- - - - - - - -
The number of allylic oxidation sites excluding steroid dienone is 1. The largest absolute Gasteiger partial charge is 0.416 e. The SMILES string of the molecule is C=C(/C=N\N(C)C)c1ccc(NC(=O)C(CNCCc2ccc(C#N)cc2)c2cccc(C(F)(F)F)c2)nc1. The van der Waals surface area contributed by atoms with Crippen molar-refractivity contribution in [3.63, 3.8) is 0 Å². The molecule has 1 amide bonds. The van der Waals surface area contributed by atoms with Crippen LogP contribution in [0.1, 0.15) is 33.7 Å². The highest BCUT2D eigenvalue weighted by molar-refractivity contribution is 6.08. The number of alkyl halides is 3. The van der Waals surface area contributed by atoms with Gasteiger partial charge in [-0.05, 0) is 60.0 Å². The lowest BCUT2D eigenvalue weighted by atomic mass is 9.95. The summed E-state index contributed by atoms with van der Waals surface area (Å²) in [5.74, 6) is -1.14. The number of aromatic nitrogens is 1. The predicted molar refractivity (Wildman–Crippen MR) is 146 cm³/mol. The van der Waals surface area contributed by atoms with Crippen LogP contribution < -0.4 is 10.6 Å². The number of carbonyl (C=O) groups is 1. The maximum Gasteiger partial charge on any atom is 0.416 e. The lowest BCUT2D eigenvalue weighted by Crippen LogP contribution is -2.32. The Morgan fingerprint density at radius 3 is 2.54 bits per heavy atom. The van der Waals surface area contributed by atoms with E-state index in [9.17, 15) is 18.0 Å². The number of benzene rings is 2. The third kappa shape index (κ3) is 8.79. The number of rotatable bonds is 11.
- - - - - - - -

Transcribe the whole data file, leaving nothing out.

The number of allylic oxidation sites excluding steroid dienone is 1. The largest absolute Gasteiger partial charge is 0.416 e. The SMILES string of the molecule is C=C(/C=N\N(C)C)c1ccc(NC(=O)C(CNCCc2ccc(C#N)cc2)c2cccc(C(F)(F)F)c2)nc1. The van der Waals surface area contributed by atoms with Crippen molar-refractivity contribution in [3.63, 3.8) is 0 Å². The molecule has 1 amide bonds. The van der Waals surface area contributed by atoms with Crippen LogP contribution in [0.1, 0.15) is 33.7 Å². The highest BCUT2D eigenvalue weighted by molar-refractivity contribution is 6.08. The number of alkyl halides is 3. The van der Waals surface area contributed by atoms with Gasteiger partial charge in [-0.05, 0) is 60.0 Å². The lowest BCUT2D eigenvalue weighted by atomic mass is 9.95. The summed E-state index contributed by atoms with van der Waals surface area (Å²) in [5.74, 6) is -1.14. The number of aromatic nitrogens is 1. The predicted molar refractivity (Wildman–Crippen MR) is 146 cm³/mol. The van der Waals surface area contributed by atoms with Crippen LogP contribution < -0.4 is 10.6 Å². The number of carbonyl (C=O) groups is 1. The maximum Gasteiger partial charge on any atom is 0.416 e. The lowest BCUT2D eigenvalue weighted by Crippen LogP contribution is -2.32. The Morgan fingerprint density at radius 3 is 2.54 bits per heavy atom. The van der Waals surface area contributed by atoms with E-state index in [9.17, 15) is 18.0 Å². The number of benzene rings is 2. The third kappa shape index (κ3) is 8.79. The number of rotatable bonds is 11.